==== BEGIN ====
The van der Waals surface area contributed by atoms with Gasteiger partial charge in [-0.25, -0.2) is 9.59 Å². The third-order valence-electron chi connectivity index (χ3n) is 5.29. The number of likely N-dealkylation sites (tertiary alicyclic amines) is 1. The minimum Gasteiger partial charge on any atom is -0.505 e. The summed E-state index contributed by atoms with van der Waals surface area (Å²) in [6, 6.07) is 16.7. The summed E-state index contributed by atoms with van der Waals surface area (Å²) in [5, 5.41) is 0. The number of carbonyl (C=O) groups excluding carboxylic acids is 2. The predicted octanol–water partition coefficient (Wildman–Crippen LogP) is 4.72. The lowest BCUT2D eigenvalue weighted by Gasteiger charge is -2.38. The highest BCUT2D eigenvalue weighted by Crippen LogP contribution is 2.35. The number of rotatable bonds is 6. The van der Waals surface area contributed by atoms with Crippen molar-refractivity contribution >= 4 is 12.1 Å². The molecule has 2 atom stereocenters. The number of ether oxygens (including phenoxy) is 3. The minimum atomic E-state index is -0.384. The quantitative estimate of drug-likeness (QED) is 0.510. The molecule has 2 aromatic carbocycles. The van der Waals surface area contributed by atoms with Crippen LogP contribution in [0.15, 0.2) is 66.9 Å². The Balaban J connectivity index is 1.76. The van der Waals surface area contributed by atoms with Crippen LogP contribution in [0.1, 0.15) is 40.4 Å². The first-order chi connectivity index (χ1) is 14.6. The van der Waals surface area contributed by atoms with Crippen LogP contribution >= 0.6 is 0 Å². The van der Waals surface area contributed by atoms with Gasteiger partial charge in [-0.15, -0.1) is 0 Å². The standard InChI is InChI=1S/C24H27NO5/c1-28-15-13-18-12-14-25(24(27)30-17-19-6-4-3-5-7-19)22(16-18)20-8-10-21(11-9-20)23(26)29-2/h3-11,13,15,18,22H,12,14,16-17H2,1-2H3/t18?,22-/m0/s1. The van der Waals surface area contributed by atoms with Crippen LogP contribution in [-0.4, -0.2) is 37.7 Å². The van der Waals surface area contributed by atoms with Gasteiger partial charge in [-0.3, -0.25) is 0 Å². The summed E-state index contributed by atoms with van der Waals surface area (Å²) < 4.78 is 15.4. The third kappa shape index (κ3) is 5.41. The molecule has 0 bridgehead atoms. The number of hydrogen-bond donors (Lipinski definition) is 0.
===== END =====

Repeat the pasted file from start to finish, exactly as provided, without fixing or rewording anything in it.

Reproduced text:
The van der Waals surface area contributed by atoms with Gasteiger partial charge in [-0.25, -0.2) is 9.59 Å². The third-order valence-electron chi connectivity index (χ3n) is 5.29. The number of likely N-dealkylation sites (tertiary alicyclic amines) is 1. The minimum Gasteiger partial charge on any atom is -0.505 e. The summed E-state index contributed by atoms with van der Waals surface area (Å²) in [6, 6.07) is 16.7. The summed E-state index contributed by atoms with van der Waals surface area (Å²) in [5, 5.41) is 0. The number of carbonyl (C=O) groups excluding carboxylic acids is 2. The predicted octanol–water partition coefficient (Wildman–Crippen LogP) is 4.72. The lowest BCUT2D eigenvalue weighted by Gasteiger charge is -2.38. The highest BCUT2D eigenvalue weighted by Crippen LogP contribution is 2.35. The number of rotatable bonds is 6. The van der Waals surface area contributed by atoms with Crippen molar-refractivity contribution >= 4 is 12.1 Å². The molecule has 2 atom stereocenters. The number of ether oxygens (including phenoxy) is 3. The minimum atomic E-state index is -0.384. The quantitative estimate of drug-likeness (QED) is 0.510. The molecule has 2 aromatic carbocycles. The van der Waals surface area contributed by atoms with Crippen LogP contribution in [0.15, 0.2) is 66.9 Å². The Balaban J connectivity index is 1.76. The van der Waals surface area contributed by atoms with Crippen LogP contribution in [0.1, 0.15) is 40.4 Å². The first-order chi connectivity index (χ1) is 14.6. The van der Waals surface area contributed by atoms with Crippen LogP contribution >= 0.6 is 0 Å². The van der Waals surface area contributed by atoms with Gasteiger partial charge in [-0.15, -0.1) is 0 Å². The standard InChI is InChI=1S/C24H27NO5/c1-28-15-13-18-12-14-25(24(27)30-17-19-6-4-3-5-7-19)22(16-18)20-8-10-21(11-9-20)23(26)29-2/h3-11,13,15,18,22H,12,14,16-17H2,1-2H3/t18?,22-/m0/s1. The van der Waals surface area contributed by atoms with Crippen LogP contribution in [-0.4, -0.2) is 37.7 Å². The van der Waals surface area contributed by atoms with Gasteiger partial charge in [-0.3, -0.25) is 0 Å². The summed E-state index contributed by atoms with van der Waals surface area (Å²) < 4.78 is 15.4. The third kappa shape index (κ3) is 5.41. The molecule has 0 bridgehead atoms. The number of hydrogen-bond donors (Lipinski definition) is 0.